Aussies cane Kaplan
10 Jul 2006
Jonathan Kaplan has been hammered again for a perceived bias against Australian rugby.
Wallabies coach John Connolly and former Wallabies and Brumbies midfielder Rod Kafer said Kaplan had got it wrong several times in the game and it had cost the Wallabies points.
Kafer, a rugby analyst for Fox Sports, said Kaplan had made mistakes you would not associate with a four year old.
“Just as we must praise referees who excel, so we must not hesitate to point out blatant mistakes. Kaplan was very poor and made two major mistakes within three minutes in the second half,” said Kafer. “The first was when he failed to spot a clear knock-on by (New Zealand’s) Mils Muliaina only to call back the Wallabies later when Lote Tuqiri was on his way to the try-line. The pass to him was certainly not forward. One does not expect such mistakes from a four-year-old, let alone an international referee,” he added.
Connolly told reporters that many people had quizzed him about Kaplan and the ‘poor game’ he had.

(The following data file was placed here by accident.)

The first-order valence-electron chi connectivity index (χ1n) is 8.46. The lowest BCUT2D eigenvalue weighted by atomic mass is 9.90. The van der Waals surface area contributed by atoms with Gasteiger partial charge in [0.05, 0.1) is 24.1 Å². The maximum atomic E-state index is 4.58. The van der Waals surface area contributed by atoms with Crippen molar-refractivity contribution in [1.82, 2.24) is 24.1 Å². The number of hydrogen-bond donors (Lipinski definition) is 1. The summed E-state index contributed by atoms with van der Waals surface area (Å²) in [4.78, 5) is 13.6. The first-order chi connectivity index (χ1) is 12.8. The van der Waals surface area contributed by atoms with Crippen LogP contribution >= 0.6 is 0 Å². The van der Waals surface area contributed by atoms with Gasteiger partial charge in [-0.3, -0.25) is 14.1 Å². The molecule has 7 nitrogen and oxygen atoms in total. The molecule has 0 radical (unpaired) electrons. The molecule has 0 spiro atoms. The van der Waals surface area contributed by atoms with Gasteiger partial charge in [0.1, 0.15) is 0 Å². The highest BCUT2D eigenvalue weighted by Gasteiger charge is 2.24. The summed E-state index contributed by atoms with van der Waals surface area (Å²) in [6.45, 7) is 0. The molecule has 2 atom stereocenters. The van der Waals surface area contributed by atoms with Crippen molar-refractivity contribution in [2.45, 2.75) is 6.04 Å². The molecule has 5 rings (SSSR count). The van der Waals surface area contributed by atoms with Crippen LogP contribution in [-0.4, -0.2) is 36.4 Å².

Connolly said Kaplan was wrong to sin-bin Rocky Elsom and he questioned the try awarded to Richie McCaw, not because of anything McCaw did but because he felt Joe Rokocoko had illegally fallen on Stephen Larkham.
Morris Gilbert of the Beeld reports that SA manager of referees Andre Watson agrees with Connolly that Rokocoko should have been penalised. Watson also felt that Keven Mealamu’s second try should not have been awarded and that Australia should have won a penalty for a New Zealand lineout infringement.
“Technically, Rokocoko did not dive on Larkham; he landed on his knees next to him. However, he had his arms on Larkham, which prevented him from getting up. “Who knows what would have happened if Larkham did manage to get up. It should have been a penalty for the Wallabies,” said Watson. “I would like to look at it again (Mealamu’s second try) but it seemed to me the arm of an Australian jumper was pulled down in the lineout. That’s why Australia lost possession and why Keven Mealamu was able to pick up the ball and fall over. It may have been, instead, a penalty against the All Blacks.”
New Zealanders were unanimous that Kaplan had been brilliant and they rate him in the top two of world referees.